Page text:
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Covid. Biodegradable masks made with milk waste. It will be possible thanks to the “SMascherATe” project which starts from the University of Catania

Covid. Biodegradable masks made with milk waste. It will be possible thanks to the “SMascherATe” project which starts from the University of Catania

by Carla Andrea Fundarotto

From milk waste it is possible to make masks against Covid-19 with zero environmental impact. This was revealed by the SMascherATe project, funded by the Ministry of University and Research. To develop it will be the University of Catania, that of Rome Tor Vergata and the Institute for the study of nanostructured materials of the CNR.

The negative environmental impact of masks

If masks are a necessary tool to contain the spread of SARS-CoV-2, it is also true that their incorrect disposal can cause significant environmental damage. In fact, each surgical mask alone releases approximately 173,000 microfibres into the environment.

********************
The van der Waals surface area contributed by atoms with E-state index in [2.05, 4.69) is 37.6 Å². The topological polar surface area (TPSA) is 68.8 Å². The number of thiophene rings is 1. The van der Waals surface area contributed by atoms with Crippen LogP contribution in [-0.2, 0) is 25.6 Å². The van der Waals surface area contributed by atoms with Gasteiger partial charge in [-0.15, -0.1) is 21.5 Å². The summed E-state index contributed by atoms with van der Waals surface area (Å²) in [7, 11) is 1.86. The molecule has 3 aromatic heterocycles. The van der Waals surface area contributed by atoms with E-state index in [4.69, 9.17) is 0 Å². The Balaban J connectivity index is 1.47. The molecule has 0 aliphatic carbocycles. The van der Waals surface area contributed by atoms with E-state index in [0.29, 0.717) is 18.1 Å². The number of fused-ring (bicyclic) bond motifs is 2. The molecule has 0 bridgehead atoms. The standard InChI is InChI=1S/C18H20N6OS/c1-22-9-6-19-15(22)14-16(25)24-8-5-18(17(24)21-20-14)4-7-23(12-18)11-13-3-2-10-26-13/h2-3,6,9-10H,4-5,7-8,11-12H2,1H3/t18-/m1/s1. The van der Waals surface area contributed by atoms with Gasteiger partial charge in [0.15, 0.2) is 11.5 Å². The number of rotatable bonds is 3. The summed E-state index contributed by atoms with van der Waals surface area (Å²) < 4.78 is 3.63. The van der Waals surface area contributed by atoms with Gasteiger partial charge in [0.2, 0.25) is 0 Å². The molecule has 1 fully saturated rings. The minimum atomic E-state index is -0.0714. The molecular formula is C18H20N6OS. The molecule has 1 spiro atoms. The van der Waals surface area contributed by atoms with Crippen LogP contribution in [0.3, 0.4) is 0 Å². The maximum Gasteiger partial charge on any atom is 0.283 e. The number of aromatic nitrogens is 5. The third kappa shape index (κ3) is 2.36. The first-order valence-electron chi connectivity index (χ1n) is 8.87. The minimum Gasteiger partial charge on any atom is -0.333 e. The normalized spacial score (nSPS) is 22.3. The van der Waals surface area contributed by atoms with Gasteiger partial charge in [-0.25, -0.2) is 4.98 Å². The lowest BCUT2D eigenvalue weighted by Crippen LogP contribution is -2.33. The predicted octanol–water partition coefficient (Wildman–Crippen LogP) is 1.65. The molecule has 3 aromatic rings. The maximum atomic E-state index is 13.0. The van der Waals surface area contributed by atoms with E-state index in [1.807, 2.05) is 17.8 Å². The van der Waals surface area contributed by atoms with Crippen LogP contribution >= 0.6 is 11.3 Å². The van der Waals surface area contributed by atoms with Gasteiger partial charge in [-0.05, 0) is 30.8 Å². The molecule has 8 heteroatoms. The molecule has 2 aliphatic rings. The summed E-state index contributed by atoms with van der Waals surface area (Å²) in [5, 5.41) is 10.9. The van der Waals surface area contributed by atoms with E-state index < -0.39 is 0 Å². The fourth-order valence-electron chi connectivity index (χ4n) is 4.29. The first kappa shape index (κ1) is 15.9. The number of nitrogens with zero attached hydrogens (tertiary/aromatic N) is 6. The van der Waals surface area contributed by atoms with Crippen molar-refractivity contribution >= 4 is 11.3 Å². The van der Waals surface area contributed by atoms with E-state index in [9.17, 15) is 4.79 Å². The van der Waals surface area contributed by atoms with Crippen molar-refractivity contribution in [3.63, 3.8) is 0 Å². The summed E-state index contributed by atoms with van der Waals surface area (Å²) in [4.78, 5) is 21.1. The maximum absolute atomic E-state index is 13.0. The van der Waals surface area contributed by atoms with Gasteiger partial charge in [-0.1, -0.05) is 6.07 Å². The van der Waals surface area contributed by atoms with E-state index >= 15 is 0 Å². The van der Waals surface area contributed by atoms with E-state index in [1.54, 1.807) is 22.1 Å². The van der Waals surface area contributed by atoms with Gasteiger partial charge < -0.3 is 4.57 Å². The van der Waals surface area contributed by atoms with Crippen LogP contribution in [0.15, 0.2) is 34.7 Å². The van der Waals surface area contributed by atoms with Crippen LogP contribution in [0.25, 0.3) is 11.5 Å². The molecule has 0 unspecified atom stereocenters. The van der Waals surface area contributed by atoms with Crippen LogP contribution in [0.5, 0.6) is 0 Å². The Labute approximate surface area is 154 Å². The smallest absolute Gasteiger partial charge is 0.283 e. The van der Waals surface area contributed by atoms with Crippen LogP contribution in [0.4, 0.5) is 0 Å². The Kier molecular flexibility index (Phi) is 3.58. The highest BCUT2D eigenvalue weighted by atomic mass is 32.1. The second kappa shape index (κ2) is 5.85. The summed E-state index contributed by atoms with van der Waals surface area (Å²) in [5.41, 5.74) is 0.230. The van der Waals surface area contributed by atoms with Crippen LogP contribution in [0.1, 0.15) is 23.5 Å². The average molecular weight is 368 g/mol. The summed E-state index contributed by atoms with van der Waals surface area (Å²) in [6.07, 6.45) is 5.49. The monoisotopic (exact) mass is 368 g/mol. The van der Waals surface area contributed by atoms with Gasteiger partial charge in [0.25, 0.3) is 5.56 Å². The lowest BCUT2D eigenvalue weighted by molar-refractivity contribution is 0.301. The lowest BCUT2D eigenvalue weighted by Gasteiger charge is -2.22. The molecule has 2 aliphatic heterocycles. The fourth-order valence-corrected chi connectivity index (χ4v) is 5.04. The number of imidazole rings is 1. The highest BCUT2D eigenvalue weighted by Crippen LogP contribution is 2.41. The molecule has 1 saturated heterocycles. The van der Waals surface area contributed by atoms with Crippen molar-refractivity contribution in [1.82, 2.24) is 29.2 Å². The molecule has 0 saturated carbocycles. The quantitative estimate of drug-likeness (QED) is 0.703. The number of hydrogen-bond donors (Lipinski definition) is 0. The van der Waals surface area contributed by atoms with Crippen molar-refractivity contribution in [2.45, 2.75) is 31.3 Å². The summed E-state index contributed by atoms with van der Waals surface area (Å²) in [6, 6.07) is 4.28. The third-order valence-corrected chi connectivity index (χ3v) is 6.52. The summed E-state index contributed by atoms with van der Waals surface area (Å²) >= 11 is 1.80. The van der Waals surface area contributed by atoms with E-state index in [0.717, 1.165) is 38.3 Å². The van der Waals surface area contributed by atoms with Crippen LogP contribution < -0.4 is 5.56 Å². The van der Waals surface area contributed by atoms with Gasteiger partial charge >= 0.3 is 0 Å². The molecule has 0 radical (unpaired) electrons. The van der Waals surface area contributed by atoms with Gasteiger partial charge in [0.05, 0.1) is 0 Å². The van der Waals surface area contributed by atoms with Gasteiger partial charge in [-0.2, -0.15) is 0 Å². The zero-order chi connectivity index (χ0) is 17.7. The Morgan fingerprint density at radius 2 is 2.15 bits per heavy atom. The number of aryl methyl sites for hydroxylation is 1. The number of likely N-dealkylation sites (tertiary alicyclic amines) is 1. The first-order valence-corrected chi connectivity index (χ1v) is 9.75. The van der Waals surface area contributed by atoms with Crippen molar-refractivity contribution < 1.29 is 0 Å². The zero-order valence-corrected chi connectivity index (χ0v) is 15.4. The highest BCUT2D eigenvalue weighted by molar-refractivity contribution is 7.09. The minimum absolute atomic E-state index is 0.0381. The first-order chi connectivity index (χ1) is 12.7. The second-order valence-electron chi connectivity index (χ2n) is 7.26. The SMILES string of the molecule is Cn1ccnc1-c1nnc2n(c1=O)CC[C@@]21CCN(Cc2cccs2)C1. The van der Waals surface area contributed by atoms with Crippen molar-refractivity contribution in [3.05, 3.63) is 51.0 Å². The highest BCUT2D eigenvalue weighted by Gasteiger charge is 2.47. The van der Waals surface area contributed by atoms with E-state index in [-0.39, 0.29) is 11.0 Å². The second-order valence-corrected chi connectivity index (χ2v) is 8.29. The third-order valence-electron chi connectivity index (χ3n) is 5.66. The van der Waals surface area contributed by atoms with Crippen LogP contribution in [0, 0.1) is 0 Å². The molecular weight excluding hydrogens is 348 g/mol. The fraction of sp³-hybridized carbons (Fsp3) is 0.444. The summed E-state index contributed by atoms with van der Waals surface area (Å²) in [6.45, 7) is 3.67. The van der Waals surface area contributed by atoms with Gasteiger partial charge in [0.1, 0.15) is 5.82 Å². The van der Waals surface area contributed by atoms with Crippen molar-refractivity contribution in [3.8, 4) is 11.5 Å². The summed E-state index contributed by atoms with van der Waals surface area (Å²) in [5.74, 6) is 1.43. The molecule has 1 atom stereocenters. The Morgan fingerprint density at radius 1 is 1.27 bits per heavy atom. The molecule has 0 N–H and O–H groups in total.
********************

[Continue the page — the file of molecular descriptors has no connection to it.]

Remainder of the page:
Among the factors that mainly contribute to degrading surgical masks are solar radiation and mechanical stress induced by wave motion. A single mask, in fact, if exposed to UV-A light for 180 hours, can release hundreds of thousands of microparticles, which are harmful to the environment.

What does the new project envisage?

The new masks will be totally biodegradable and made of sustainable plastic obtained from milk waste, completely eliminating, as is the case at present, the use of plastic materials from non-sustainable and non-renewable sources.

“The SMascherATe project also provides for the creation of filters for face masks starting from waste from milk-based products and its derivatives, materials that, in addition to being of natural origin, are biodegradable – explains Nunzio Tuccitto, chemist-physicist of the Department of Chemical Sciences of the University of Catania and coordinator of the team of researchers of the University of Catania – therefore SMascherATe aims to solve both the problem of the non-sustainability of the raw material and that of the non-biodegradability of the current antidroplet masks “.

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